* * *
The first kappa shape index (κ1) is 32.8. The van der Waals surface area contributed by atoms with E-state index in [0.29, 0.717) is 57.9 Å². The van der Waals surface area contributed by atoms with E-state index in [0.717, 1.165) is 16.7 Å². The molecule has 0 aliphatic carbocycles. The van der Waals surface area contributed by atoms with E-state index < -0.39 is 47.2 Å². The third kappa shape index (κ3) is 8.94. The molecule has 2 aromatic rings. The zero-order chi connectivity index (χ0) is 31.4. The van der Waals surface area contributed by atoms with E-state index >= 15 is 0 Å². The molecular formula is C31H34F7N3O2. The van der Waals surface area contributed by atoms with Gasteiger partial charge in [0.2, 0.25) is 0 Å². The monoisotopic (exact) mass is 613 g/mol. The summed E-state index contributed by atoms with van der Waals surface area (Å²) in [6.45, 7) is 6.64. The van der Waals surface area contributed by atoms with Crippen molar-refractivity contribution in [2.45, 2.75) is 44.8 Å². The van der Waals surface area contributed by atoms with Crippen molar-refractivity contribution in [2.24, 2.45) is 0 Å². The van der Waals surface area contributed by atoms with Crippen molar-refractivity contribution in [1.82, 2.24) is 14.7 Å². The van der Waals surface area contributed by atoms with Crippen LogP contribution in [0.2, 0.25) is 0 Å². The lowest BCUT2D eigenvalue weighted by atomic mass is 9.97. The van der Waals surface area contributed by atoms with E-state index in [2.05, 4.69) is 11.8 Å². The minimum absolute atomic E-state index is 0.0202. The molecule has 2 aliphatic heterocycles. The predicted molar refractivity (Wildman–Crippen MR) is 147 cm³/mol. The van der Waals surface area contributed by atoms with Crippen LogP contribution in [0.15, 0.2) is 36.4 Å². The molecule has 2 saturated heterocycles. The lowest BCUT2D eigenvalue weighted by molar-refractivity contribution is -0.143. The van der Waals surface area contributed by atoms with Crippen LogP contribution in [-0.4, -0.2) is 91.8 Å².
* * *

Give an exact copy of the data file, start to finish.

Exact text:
The first kappa shape index (κ1) is 32.8. The van der Waals surface area contributed by atoms with E-state index in [0.29, 0.717) is 57.9 Å². The van der Waals surface area contributed by atoms with E-state index in [0.717, 1.165) is 16.7 Å². The molecule has 0 aliphatic carbocycles. The van der Waals surface area contributed by atoms with E-state index < -0.39 is 47.2 Å². The third kappa shape index (κ3) is 8.94. The molecule has 2 aromatic rings. The zero-order chi connectivity index (χ0) is 31.4. The van der Waals surface area contributed by atoms with E-state index >= 15 is 0 Å². The molecular formula is C31H34F7N3O2. The van der Waals surface area contributed by atoms with Gasteiger partial charge in [0.2, 0.25) is 0 Å². The monoisotopic (exact) mass is 613 g/mol. The summed E-state index contributed by atoms with van der Waals surface area (Å²) in [6.45, 7) is 6.64. The van der Waals surface area contributed by atoms with Crippen molar-refractivity contribution in [2.45, 2.75) is 44.8 Å². The van der Waals surface area contributed by atoms with Crippen molar-refractivity contribution in [2.24, 2.45) is 0 Å². The van der Waals surface area contributed by atoms with Crippen molar-refractivity contribution in [1.82, 2.24) is 14.7 Å². The van der Waals surface area contributed by atoms with Crippen LogP contribution in [0.2, 0.25) is 0 Å². The lowest BCUT2D eigenvalue weighted by atomic mass is 9.97. The van der Waals surface area contributed by atoms with E-state index in [2.05, 4.69) is 11.8 Å². The minimum absolute atomic E-state index is 0.0202. The molecule has 2 aliphatic heterocycles. The predicted molar refractivity (Wildman–Crippen MR) is 147 cm³/mol. The van der Waals surface area contributed by atoms with Crippen LogP contribution in [0.15, 0.2) is 36.4 Å². The molecule has 2 saturated heterocycles. The lowest BCUT2D eigenvalue weighted by molar-refractivity contribution is -0.143. The van der Waals surface area contributed by atoms with Crippen LogP contribution in [-0.4, -0.2) is 91.8 Å².